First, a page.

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Race, Religion & Social Justice
KUER’s Southeast Utah Bureau is based in San Juan County. The Southwest Utah Bureau is based in the St. George area. Both initiatives focus on local government, public lands and the environment, indigenous issues, faith and spirituality and other topics of relevance to Utahns.

LDS Apostle Calls On BYU Staff To Stay Committed To Faith’s Teachings — Including Stance On Same-Sex Marriage

A photo of a sign at a BYU protest that reads 'While at BYU, 74% of LGBT+ students at BYU experience suicidal ideation & 24% of LGBTQIA+ students attempt suicide #thatsnothonor.'
Kelsie Moore
/
KUER
Students protest Brigham Young University’s honor code office in 2019. A top Church leader called on BYU faculty and staff to stand “unquestionably committed” to the faith, including its stance against same-sex marriage.

A top leader for The Church of Jesus Christ of Latter-day Saints reaffirmed Brigham Young University’s mission to stand for the faith’s fundamental teachings, which includes its stance against same-sex marriage.

Jeffrey R. Holland, one of the Church’s twelve apostles and former president of BYU, told faculty and staff that Church leaders “unequivocally” love LGBTQ members.

But he said empathy shouldn’t be confused with condoning and advocacy.

“As near as I can tell, Christ never once withheld His love from anyone, but He also never once said to anyone, ‘Because I love you, you are exempt from keeping my commandments,’’ Holland said Monday at this year’s university-wide conference.

He called on professors to stand “unquestionably committed to [BYU’s] unique academic mission and to the Church that sponsors it.”

Madi Hawes is heading into her sophomore year at the school and is a co-founder of BYUQ — a student group that advocates for queer people on campus. Last year, Hawes said she compiled a list of faculty members who are allies, so queer students knew who they could turn to. Now, she’s planning to take it down because she doesn’t know what Holland’s remarks mean for those faculty members.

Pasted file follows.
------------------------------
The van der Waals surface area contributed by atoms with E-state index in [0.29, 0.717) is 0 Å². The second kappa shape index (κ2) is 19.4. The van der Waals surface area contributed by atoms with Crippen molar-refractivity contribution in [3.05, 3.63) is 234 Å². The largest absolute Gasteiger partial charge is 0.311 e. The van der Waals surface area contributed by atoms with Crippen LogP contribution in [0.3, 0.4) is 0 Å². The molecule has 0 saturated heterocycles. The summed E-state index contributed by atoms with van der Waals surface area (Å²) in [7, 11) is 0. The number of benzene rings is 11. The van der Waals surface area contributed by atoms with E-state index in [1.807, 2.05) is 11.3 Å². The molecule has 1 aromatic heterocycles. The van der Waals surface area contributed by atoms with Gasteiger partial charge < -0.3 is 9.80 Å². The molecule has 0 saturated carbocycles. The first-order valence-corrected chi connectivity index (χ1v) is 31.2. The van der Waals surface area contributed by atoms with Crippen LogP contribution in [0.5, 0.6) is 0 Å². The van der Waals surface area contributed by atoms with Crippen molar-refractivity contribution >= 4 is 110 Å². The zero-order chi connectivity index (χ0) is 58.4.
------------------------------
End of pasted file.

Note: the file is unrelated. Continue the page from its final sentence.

Hawes said the speech felt like a gut punch.

A photo of Matt Easton holding up a sign that reads 'I'm here, I'm queer & I deserve to feel safe.'
Kelsie Moore
Matt Easton, a then senior at Brigham Young University, holds a sign at an honor code protest in 2019. Easton was a valedictorian that year and came out as gay during his speech. During Jeffrey R. Holland’s talk this week at BYU, he singled out Easton saying he “commandeer[ed]” the podium that was supposed to represent everyone. Easton said in response on Twitter that his speech was pre-approved by the university and that he drew on personal experiences that shaped his time at the school.

“I don't know what he is trying to do,” she said. “But the effect, [which] weighs more than the intent, was not full of love like he may have been trying to do. And that's what's important.”

Benjamin Park is a historian who studies the Church and an assistant professor at Sam Houston State University. He said Holland’s talk was in line with the Church’s long-standing stance on sexuality issues.

“Even as the world has evolved and LDS culture has transitioned over the last few years and the institution has made a number of accommodations on some of these important issues, the directive has remained mostly the same,” he said.

Park pointed out that Holland drew on other leaders’ metaphors of having more “musket fire” in defending the Church, rather than pointing criticism at the doctrine. He said that kind of language can be used dangerously by others.

“What this talk does is it gives metaphorical ammunition for those who want to reaffirm traditional boundaries within the Church to emphasize that this is a Church that is not going to accommodate voices and people and lives that had previously been marginalized,” Park said.

Equality Utah released a statement Tuesday about Holland’s remarks, saying “words matter.” That was in response to a now-deleted Twitter account that had latched onto Holland’s musket idea.

Hawes said there’s been an outpouring of support from alumni and other students since the Church leader’s talk. But she’s concerned about students’ safety on campus.

“Unfortunately, some extremist groups within the Church have taken Elder Holland’s words quite too literally,” Hawes said. “I can't speak to his intent, of course, but I know that I've talked to numerous students that they don't feel physically safe returning to campus, yet they have no other choice. No one should have to experience that.”

BYU also announced a new Office of Belonging on Monday. It’s goal is to “combat prejudice of any kind,” according to a press release from the university.

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